Hope and Heroes Awards given to mental health advocates

October 10th, 2009    Author: Marsha Mundy    Filed Under: News

A large crowd of mental health professionals, concerned community leaders and college students gathered on Monday, Oct. 5 to honor those speaking out about mental health issues and the change that needs to take place in society regarding those diagnosed with mental illness.

“We need to avoid negative words when referring to people with mental illness,” said Dr. Tracey Skale, chief medical officer for the Greater Cincinnati Behavioral Health Services. “We have a tendency to label people from their diagnosis and they are so much more than a mental disorder. We need to treat people diagnosed with mental illness with respect just as you would any other disorder.”

She noted that a diagnosis of mental illness requires long-term, on-going treatment and that those in contact with them should take notice if they are having a down day and offer kindness.

"Those with mental illness may say, 'I don't care how much you know, until I know how much you care,'" said Skale. "There are different ways for people to show support for those with mental illness."

Many of those present have taken an active role in showing their support.

The 2009 Hero Awards were presented to 25 individuals by Liz Atwell, executive director of the Mental Health Association of Southwest Ohio.

"These people have shown a passion for and have contributed significant input to the mental health community as a whole," said Atwell.

Those chosen have been involved in the Active Minds on Campus outreach.

Colleges represented by award winners include University of Cincinnati, both Clermont and downtown branches, Xavier University, College of Mount St. Joseph, Northern Kentucky University, Thomas More College, and the Community Suicide Prevention Coalition.

The Hope Awards were given to three individuals who have willingly shared their stories of mental illness and recovery.

"Each year we have three awards for people who share very personal stories about their lives," said Ann Hoffman-Ruffner, president of the Partnership for Mental Health. "It takes a lot of courage for an individual to come forward and share. This is a really important piece in breaking down the barriers."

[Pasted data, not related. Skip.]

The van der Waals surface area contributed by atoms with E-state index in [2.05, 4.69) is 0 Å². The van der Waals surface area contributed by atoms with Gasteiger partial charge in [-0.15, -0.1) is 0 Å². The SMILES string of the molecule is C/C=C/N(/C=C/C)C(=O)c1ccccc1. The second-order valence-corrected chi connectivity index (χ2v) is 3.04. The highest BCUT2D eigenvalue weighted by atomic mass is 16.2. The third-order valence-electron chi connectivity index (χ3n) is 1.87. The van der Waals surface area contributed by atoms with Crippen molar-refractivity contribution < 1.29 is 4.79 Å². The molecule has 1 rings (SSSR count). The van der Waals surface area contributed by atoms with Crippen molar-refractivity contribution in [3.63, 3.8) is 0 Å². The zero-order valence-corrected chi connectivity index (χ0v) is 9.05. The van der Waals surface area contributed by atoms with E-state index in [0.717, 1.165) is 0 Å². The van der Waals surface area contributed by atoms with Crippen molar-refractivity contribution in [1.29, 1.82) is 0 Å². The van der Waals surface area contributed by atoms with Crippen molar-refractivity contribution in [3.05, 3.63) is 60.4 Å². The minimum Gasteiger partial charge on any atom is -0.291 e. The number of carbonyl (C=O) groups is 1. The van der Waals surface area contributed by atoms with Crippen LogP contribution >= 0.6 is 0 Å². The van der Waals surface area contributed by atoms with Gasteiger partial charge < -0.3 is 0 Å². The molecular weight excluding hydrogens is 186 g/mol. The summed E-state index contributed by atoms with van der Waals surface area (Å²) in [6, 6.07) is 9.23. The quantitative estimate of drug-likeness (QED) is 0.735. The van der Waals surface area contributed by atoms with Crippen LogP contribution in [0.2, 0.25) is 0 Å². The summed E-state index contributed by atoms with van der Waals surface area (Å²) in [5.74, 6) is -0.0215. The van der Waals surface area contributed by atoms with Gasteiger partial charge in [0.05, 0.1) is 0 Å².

The Nancy Minson Advocacy Award was presented to Megan Enderle. Enderle told her story of the hope that was instilled to her through her therapist.

"When I was the most depressed, my therapist said that she didn't know what she would do if I were gone," said Enderle. "Her encouragement helped me to chose therapy. I know I will need it for the rest of my life and I'm okay with that. I can make a choice to take my medication and see my therapist. It is not my choice to have a mental illness, but it is my choice to get help."

The Hope in Recovery Award was presented to Adam Stammer. Stammer shared his story of how he has coped with the loss of his father and how he is currently coping with his mental illness.

The Making a Difference Peer Support Award was given to Karen Bryant. Bryant shared her experience of being in the hospital for treatment and said she was glad to be alive. She now lets others know that they can expect to be treated with dignity during their treatment and encourages them to seek treatment.

The keynote speaker for the event was Alison Malmon, founder of Active Minds on Campus, Inc. Malmon lost her older brother, Brian Malmon, to suicide in 2000. She shared that fact that her brother was trying to make a name for himself as a college student and managed to conceal his symptoms of depression and psychosis for three years.

He was diagnosed with schizoaffective disorder and suffered in pain and fear for a year and a half before he took his own life.

"I was a senior in high school when he was diagnosed and my big brother had suddenly become my younger brother," said Malmon. "His plans to graduate from college had failed, he was struggling to know how to fit in and he lived with the fear that he would never be able to do the things he had planned to do."

After his death, Malmon noticed that although many of her friends on campus were dealing with mental illness within their own families, no one was talking about it.

"Those suffering from mental health issues need to hear success stories from those who are dealing successfully with their mental illness, but it is not talked about,? said Malmon. "I knew I wanted to educate those who are suffering from mental illness and give people hope. Every student needs to learn that there is hope and help available to them."

Malmon founded the Active Minds on Campus organization in 2003 to help with that education and today there are 2,000 Active Minds chapters across the United States and now one chapter in Australia.

A number of Cincinnati colleges are participating in the organization and held a walk to raise awareness of the growing number of college age suicides.

"I want to change the language we use to describe those suffering from mental illness. We need to stop using words like wacko and nut," she said. "We need to make contact with those who are suffering from mental illness. They need to know they have a friend. It is time we treat mental illness as any other disorder, with respect. We are not all that different from those suffering with mental illness."

Malmon challenged those in attendance to go home and tell the story to someone who needs to hear it. She told those suffering with mental illness to share their stories because they matter and people need to hear them.
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